Thursday, 1 August 2013

Band of Brothers - Lesson 3: The Law of Contribution


     So far in my account of the Warp Four trip to Bay City I’ve spoken about the preparations and the choice of songs. The lessons learnt have been very local ones: I tended to stress unnecessarily; our musical tastes and responses are shaped by our own cultural experiences.

     Today I’m looking a bit further than the confines of Warp Four. I want to consider the warm and generous welcome we were given in Bay City by our hosts, Chris, Elise, Scot and Kerry. There were other hosts but theses were the people we had most to do with. As the host families for performers in a massive event I suppose you could argue that a certain level of hospitality is expected. Any sense of obligation was totally overshadowed by a generosity of spirit that overflowed into our encounters with strangers and hosts alike.

Sex and the City

     I have a problem with these US sitcoms that would have us believe that Americans live in great big houses, in leafy suburbs, with massive gardens, swimming pools and BBQs. We arrived in Bay City to find that it's true! Our wonderful hosts all lived in those fabulous houses just like you see in Sex and the City or Desperate Housewives!

     It can be quite daunting when you arrive in a neighbourhood like that. Chris, one of our hosts and the city mayor, immediately put us at ease saying,

     “We only have one rule and that’s that you treat our houses as if they were your own!”

     He wasn't joking. Within moments of our arrival we were sitting around the pool, singing songs, drinking beer and eating pizza! It was very relaxed and we felt totally at home. I was staying next door with a lovely couple, Scot and Kerry. The generous welcome was repeated when Kerry told me, “If you can find it you can have it!”

Murphy’s Garage Pub

     As we relaxed into our new surroundings a few routines became established. These revolved around our performance schedule. We were there to perform, after all, but the socializing became pretty important too. Chris’s garage became fondly nicknamed “Murphy’s Garage Pub." There seemed to be an endless supply of beer in the fridge and it was a place where we could sit and talk until the early hours of the morning. It also had a really big fan which was useful when we chose to rehearse there in the 100º temperatures!

     Chris was nearly always around to keep us company and he kept us amused with his stories. To add to the atmosphere he had an old 8 Track player with Elvis recordings. Sometimes it felt like we’d been transported back to the 70s. When we weren’t relaxing in the garage we were free to chill by the pool.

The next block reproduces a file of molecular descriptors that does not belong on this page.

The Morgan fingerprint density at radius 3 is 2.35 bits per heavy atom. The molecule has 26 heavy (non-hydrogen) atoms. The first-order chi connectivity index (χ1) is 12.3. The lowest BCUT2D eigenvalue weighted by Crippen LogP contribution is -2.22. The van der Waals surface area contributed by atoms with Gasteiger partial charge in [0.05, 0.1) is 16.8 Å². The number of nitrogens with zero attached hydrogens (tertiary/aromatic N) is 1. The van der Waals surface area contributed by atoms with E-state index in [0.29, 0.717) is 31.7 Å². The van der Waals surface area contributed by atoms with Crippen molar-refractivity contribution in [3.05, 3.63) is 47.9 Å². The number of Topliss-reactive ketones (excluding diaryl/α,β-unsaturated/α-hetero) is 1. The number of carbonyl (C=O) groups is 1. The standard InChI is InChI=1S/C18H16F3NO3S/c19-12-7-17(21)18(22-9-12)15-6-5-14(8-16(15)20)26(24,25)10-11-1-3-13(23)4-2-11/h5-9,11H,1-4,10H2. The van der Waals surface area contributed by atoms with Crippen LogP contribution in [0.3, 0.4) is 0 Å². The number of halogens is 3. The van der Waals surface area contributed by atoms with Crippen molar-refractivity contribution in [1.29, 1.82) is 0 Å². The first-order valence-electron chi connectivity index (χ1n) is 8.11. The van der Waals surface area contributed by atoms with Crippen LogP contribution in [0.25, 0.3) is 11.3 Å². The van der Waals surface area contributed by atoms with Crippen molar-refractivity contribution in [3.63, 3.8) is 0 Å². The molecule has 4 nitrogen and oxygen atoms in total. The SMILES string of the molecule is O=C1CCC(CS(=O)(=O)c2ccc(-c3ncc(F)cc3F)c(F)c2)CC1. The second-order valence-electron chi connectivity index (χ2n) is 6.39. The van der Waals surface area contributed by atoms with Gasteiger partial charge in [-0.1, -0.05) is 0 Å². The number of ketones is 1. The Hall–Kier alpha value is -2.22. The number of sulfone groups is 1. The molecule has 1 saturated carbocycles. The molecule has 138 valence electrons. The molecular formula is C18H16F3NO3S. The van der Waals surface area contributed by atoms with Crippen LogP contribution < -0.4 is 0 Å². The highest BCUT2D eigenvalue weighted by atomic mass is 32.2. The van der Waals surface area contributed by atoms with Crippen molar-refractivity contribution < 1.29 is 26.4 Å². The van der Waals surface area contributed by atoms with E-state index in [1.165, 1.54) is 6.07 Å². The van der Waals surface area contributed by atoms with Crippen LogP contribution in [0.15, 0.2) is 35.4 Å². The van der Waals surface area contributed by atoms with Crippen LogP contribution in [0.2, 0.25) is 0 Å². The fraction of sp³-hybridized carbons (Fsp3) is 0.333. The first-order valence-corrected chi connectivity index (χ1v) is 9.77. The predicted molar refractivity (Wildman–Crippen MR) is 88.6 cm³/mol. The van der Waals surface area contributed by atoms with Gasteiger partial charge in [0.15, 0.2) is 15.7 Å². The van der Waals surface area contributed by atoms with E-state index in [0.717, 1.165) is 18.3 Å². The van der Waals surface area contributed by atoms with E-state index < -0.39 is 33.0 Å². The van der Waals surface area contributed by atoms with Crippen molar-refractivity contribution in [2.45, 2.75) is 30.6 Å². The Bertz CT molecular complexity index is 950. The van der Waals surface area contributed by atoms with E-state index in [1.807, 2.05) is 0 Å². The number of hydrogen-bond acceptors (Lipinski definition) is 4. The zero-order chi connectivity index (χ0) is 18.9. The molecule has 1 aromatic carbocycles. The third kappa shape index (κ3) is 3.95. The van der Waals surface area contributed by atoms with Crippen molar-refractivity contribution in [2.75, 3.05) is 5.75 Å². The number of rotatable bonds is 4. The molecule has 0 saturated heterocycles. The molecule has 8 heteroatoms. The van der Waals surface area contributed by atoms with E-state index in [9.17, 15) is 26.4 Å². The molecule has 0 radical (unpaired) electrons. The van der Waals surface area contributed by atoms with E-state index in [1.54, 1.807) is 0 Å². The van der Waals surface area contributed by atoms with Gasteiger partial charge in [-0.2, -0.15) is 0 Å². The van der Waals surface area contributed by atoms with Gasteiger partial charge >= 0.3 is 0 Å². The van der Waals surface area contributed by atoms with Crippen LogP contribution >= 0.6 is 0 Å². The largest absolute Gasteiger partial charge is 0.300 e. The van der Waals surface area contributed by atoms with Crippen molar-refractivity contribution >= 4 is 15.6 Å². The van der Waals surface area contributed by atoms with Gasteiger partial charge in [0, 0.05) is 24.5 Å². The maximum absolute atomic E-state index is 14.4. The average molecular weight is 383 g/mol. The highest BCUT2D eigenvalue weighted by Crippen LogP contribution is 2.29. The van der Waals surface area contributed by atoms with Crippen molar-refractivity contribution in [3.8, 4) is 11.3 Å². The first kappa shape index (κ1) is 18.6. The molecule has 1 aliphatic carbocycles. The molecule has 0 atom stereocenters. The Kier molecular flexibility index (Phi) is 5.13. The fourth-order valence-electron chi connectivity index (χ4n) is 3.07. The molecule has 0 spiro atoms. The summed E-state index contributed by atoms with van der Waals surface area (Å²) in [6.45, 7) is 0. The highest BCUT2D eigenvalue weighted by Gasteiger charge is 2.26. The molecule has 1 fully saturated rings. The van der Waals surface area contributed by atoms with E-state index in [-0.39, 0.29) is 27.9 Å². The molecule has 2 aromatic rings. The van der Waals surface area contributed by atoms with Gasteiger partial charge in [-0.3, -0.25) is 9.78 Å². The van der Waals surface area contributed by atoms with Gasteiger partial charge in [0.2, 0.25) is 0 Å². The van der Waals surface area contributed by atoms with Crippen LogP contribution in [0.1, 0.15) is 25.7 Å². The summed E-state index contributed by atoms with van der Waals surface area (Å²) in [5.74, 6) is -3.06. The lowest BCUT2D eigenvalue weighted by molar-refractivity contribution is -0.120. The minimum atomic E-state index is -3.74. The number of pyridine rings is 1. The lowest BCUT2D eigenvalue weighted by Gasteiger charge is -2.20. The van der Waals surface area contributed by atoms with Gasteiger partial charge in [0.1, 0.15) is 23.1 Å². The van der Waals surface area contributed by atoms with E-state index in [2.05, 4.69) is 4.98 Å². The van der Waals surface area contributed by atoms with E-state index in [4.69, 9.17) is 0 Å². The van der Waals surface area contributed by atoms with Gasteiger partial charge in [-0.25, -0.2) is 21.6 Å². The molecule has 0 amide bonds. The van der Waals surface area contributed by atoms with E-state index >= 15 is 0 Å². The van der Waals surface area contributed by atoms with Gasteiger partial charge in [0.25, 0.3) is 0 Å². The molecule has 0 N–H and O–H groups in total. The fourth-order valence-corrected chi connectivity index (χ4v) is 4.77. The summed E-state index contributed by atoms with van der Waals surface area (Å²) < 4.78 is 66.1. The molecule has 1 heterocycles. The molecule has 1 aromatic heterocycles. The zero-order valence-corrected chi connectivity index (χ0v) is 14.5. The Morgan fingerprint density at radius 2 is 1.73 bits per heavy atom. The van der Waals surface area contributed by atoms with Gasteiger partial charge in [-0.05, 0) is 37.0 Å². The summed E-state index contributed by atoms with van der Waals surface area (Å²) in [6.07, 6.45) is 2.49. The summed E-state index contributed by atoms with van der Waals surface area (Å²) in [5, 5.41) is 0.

No Limits

     The more we explored the town the more we realized that this generosity extended beyond our immediate hosts. I’m talking about a generosity of spirit. It became a struggle to stop people paying for us!

     As I’ve already said, the portions were enormous if we ate out. Our waitress made it really special for me. Not only was everything physically big. The people had big hearts too. 

     She was a great example of this. As she put the breakfast down in front of us she said,

     “Good luck boys! Hope you’re hungry!” and then she punctuated every coffee refill with little jokes and words of encouragement. It was great!

Pay It Forward

     When you’re in that situation, when people grab the bill from under your nose or push cash at the cashier before you can pay for anything and insist on driving you everywhere you want to go, it’s hard to know how you can repay your hosts.

     Paul and I came up with a plan to cook a BBQ for them. We walked to the local supermarket and stocked up. Then we realized we had no way of getting our groceries home. So we left it at the store and walked home.

     It can be amazing how things work out if you let them. We were obviously concerned when we found out that no one was home. There was no way we could get to the store and pick things up without a ride. Instead of fretting about it we sat down and I overcame my usual worrying nature, saying,

     “Sure, let’s just give it 10 minutes and if nothing happens in that time then we’ll decide what to do then.”

      Elise, Chris’s wife, turned up about 9 minutes and 59 seconds later. It was meant to be. Things have a habit of resolving themselves when you just let go and stop trying to control the situation. She gladly ran us to the store to pick up the groceries. 

     I had a great time cooking, Paul had a great time entertaining everyone with his stories and we were able to complete the circle of energy that had started with our hosts’ generosity. It felt great to be able to do this.

Meeting Elvis

     Being a part of this community for a short time was a fabulously rewarding experience. We had a lot of fun and enjoyed a totally different lifestyle to our normal daily existence. On the whole, though, it was a great example of the Law of Contribution. 

     Rather than thinking in terms of giving and receiving it's incredibly liberating to see how generosity on such a scale fosters a feeling of abundance. That abundance is a gift to the people who are involved and it manifests in the relationships, the conversations and the pace of life. If you're immersed in it then it becomes impossible not to reciprocate.

     It's easy to fall into cliches and say things like the Americans do things bigger and better than us but it was simply amazingly different. On the other hand I can’t ever imagine going out for breakfast in Ireland, having a waitress cheer me on while I eat and getting the chance to hang out with Elvis!